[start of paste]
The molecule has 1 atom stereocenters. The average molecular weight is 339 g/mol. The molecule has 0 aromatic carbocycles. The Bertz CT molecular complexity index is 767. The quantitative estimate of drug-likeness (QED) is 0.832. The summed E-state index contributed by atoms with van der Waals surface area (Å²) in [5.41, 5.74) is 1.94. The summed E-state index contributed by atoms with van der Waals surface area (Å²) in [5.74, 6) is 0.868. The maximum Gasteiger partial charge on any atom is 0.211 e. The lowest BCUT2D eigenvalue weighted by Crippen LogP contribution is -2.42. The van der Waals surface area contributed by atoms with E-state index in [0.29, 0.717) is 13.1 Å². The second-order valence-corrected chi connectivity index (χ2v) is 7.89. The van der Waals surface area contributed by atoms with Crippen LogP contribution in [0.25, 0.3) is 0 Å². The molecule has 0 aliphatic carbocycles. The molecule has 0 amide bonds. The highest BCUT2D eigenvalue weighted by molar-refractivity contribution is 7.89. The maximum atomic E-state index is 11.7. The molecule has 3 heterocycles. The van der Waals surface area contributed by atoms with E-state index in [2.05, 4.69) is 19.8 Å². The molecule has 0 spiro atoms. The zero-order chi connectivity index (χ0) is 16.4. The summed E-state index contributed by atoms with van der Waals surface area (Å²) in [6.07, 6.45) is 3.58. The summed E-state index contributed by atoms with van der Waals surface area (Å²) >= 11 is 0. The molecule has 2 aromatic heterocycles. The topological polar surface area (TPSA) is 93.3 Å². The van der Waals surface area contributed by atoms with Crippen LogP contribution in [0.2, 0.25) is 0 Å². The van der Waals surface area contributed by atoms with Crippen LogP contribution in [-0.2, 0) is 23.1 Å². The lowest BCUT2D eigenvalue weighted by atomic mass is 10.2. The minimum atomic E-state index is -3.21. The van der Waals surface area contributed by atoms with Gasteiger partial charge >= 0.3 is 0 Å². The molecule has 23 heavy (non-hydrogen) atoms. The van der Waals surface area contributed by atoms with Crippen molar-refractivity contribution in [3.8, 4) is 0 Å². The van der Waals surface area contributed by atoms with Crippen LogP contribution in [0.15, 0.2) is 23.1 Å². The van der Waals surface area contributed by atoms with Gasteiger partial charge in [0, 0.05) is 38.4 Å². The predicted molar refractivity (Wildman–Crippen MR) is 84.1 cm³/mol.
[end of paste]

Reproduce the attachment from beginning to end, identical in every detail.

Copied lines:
The molecule has 1 atom stereocenters. The average molecular weight is 339 g/mol. The molecule has 0 aromatic carbocycles. The Bertz CT molecular complexity index is 767. The quantitative estimate of drug-likeness (QED) is 0.832. The summed E-state index contributed by atoms with van der Waals surface area (Å²) in [5.41, 5.74) is 1.94. The summed E-state index contributed by atoms with van der Waals surface area (Å²) in [5.74, 6) is 0.868. The maximum Gasteiger partial charge on any atom is 0.211 e. The lowest BCUT2D eigenvalue weighted by Crippen LogP contribution is -2.42. The van der Waals surface area contributed by atoms with E-state index in [0.29, 0.717) is 13.1 Å². The second-order valence-corrected chi connectivity index (χ2v) is 7.89. The van der Waals surface area contributed by atoms with Crippen LogP contribution in [0.25, 0.3) is 0 Å². The molecule has 0 aliphatic carbocycles. The molecule has 0 amide bonds. The highest BCUT2D eigenvalue weighted by molar-refractivity contribution is 7.89. The maximum atomic E-state index is 11.7. The molecule has 3 heterocycles. The van der Waals surface area contributed by atoms with E-state index in [2.05, 4.69) is 19.8 Å². The molecule has 0 spiro atoms. The zero-order chi connectivity index (χ0) is 16.4. The summed E-state index contributed by atoms with van der Waals surface area (Å²) in [6.07, 6.45) is 3.58. The summed E-state index contributed by atoms with van der Waals surface area (Å²) >= 11 is 0. The molecule has 2 aromatic heterocycles. The topological polar surface area (TPSA) is 93.3 Å². The van der Waals surface area contributed by atoms with Crippen LogP contribution in [0.2, 0.25) is 0 Å². The van der Waals surface area contributed by atoms with Crippen LogP contribution in [-0.2, 0) is 23.1 Å². The lowest BCUT2D eigenvalue weighted by atomic mass is 10.2. The minimum atomic E-state index is -3.21. The van der Waals surface area contributed by atoms with Gasteiger partial charge >= 0.3 is 0 Å². The molecule has 23 heavy (non-hydrogen) atoms. The van der Waals surface area contributed by atoms with Crippen molar-refractivity contribution in [3.8, 4) is 0 Å². The van der Waals surface area contributed by atoms with Crippen LogP contribution in [0.15, 0.2) is 23.1 Å². The van der Waals surface area contributed by atoms with Gasteiger partial charge in [0, 0.05) is 38.4 Å². The predicted molar refractivity (Wildman–Crippen MR) is 84.1 cm³/mol.